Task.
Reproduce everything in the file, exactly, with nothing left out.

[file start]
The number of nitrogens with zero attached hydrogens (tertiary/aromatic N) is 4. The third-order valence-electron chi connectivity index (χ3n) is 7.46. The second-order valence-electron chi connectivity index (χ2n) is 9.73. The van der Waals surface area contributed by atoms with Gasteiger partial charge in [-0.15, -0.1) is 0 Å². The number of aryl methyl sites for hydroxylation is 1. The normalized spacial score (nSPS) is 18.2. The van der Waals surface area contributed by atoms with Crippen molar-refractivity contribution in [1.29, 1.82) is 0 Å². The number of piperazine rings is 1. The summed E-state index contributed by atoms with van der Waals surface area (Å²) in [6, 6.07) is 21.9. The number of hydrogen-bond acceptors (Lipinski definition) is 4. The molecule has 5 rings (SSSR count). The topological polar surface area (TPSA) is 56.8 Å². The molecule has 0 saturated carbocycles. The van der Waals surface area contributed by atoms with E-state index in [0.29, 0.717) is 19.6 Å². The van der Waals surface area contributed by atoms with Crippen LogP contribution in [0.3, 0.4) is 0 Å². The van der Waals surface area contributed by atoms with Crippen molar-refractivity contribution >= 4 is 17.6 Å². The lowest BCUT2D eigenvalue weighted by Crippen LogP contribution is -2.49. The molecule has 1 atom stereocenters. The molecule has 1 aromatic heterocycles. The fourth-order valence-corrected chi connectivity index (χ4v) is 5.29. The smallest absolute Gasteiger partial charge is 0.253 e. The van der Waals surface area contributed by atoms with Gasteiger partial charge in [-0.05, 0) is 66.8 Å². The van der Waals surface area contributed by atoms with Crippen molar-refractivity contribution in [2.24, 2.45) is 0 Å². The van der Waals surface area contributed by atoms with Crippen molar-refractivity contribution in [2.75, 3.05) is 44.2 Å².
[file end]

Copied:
The number of nitrogens with zero attached hydrogens (tertiary/aromatic N) is 4. The third-order valence-electron chi connectivity index (χ3n) is 7.46. The second-order valence-electron chi connectivity index (χ2n) is 9.73. The van der Waals surface area contributed by atoms with Gasteiger partial charge in [-0.15, -0.1) is 0 Å². The number of aryl methyl sites for hydroxylation is 1. The normalized spacial score (nSPS) is 18.2. The van der Waals surface area contributed by atoms with Crippen molar-refractivity contribution in [1.29, 1.82) is 0 Å². The number of piperazine rings is 1. The summed E-state index contributed by atoms with van der Waals surface area (Å²) in [6, 6.07) is 21.9. The number of hydrogen-bond acceptors (Lipinski definition) is 4. The molecule has 5 rings (SSSR count). The topological polar surface area (TPSA) is 56.8 Å². The molecule has 0 saturated carbocycles. The van der Waals surface area contributed by atoms with E-state index in [0.29, 0.717) is 19.6 Å². The van der Waals surface area contributed by atoms with Crippen LogP contribution in [0.3, 0.4) is 0 Å². The van der Waals surface area contributed by atoms with Crippen molar-refractivity contribution >= 4 is 17.6 Å². The lowest BCUT2D eigenvalue weighted by Crippen LogP contribution is -2.49. The molecule has 1 atom stereocenters. The molecule has 1 aromatic heterocycles. The fourth-order valence-corrected chi connectivity index (χ4v) is 5.29. The smallest absolute Gasteiger partial charge is 0.253 e. The van der Waals surface area contributed by atoms with Gasteiger partial charge in [-0.05, 0) is 66.8 Å². The van der Waals surface area contributed by atoms with Crippen molar-refractivity contribution in [2.24, 2.45) is 0 Å². The van der Waals surface area contributed by atoms with Crippen molar-refractivity contribution in [2.75, 3.05) is 44.2 Å².